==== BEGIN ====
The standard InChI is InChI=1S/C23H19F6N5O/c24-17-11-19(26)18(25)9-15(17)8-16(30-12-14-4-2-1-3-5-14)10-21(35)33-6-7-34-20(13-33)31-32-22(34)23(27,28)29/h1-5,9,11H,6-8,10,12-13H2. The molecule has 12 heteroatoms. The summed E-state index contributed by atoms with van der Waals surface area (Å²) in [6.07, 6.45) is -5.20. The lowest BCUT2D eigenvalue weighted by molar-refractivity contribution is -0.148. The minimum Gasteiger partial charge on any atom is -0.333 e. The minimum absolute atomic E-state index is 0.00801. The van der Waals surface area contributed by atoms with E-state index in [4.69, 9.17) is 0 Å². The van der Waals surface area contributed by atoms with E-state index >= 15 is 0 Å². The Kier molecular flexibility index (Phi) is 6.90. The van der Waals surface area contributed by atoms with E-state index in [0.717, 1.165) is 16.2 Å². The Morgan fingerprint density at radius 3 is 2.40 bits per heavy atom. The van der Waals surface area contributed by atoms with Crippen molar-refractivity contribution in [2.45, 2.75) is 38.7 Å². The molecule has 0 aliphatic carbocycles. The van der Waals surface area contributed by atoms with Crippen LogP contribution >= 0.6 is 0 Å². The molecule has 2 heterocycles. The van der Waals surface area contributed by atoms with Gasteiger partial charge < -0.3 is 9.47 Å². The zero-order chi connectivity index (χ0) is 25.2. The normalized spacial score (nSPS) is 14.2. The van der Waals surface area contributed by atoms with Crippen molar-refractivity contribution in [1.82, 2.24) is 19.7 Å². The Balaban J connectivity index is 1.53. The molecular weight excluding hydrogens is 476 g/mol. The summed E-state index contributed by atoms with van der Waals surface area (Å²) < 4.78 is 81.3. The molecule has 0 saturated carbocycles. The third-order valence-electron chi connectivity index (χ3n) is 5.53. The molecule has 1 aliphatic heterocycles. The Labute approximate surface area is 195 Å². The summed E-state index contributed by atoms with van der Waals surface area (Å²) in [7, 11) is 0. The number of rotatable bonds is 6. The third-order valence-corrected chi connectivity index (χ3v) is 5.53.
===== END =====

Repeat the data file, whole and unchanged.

The standard InChI is InChI=1S/C23H19F6N5O/c24-17-11-19(26)18(25)9-15(17)8-16(30-12-14-4-2-1-3-5-14)10-21(35)33-6-7-34-20(13-33)31-32-22(34)23(27,28)29/h1-5,9,11H,6-8,10,12-13H2. The molecule has 12 heteroatoms. The summed E-state index contributed by atoms with van der Waals surface area (Å²) in [6.07, 6.45) is -5.20. The lowest BCUT2D eigenvalue weighted by molar-refractivity contribution is -0.148. The minimum Gasteiger partial charge on any atom is -0.333 e. The minimum absolute atomic E-state index is 0.00801. The van der Waals surface area contributed by atoms with E-state index in [4.69, 9.17) is 0 Å². The van der Waals surface area contributed by atoms with E-state index >= 15 is 0 Å². The Kier molecular flexibility index (Phi) is 6.90. The van der Waals surface area contributed by atoms with E-state index in [0.717, 1.165) is 16.2 Å². The Morgan fingerprint density at radius 3 is 2.40 bits per heavy atom. The van der Waals surface area contributed by atoms with Crippen molar-refractivity contribution in [2.45, 2.75) is 38.7 Å². The molecule has 0 aliphatic carbocycles. The van der Waals surface area contributed by atoms with Crippen LogP contribution >= 0.6 is 0 Å². The molecule has 2 heterocycles. The van der Waals surface area contributed by atoms with Gasteiger partial charge < -0.3 is 9.47 Å². The zero-order chi connectivity index (χ0) is 25.2. The normalized spacial score (nSPS) is 14.2. The van der Waals surface area contributed by atoms with Crippen molar-refractivity contribution in [1.82, 2.24) is 19.7 Å². The Balaban J connectivity index is 1.53. The molecular weight excluding hydrogens is 476 g/mol. The summed E-state index contributed by atoms with van der Waals surface area (Å²) < 4.78 is 81.3. The molecule has 0 saturated carbocycles. The third-order valence-electron chi connectivity index (χ3n) is 5.53. The molecule has 1 aliphatic heterocycles. The Labute approximate surface area is 195 Å². The summed E-state index contributed by atoms with van der Waals surface area (Å²) in [7, 11) is 0. The number of rotatable bonds is 6. The third-order valence-corrected chi connectivity index (χ3v) is 5.53.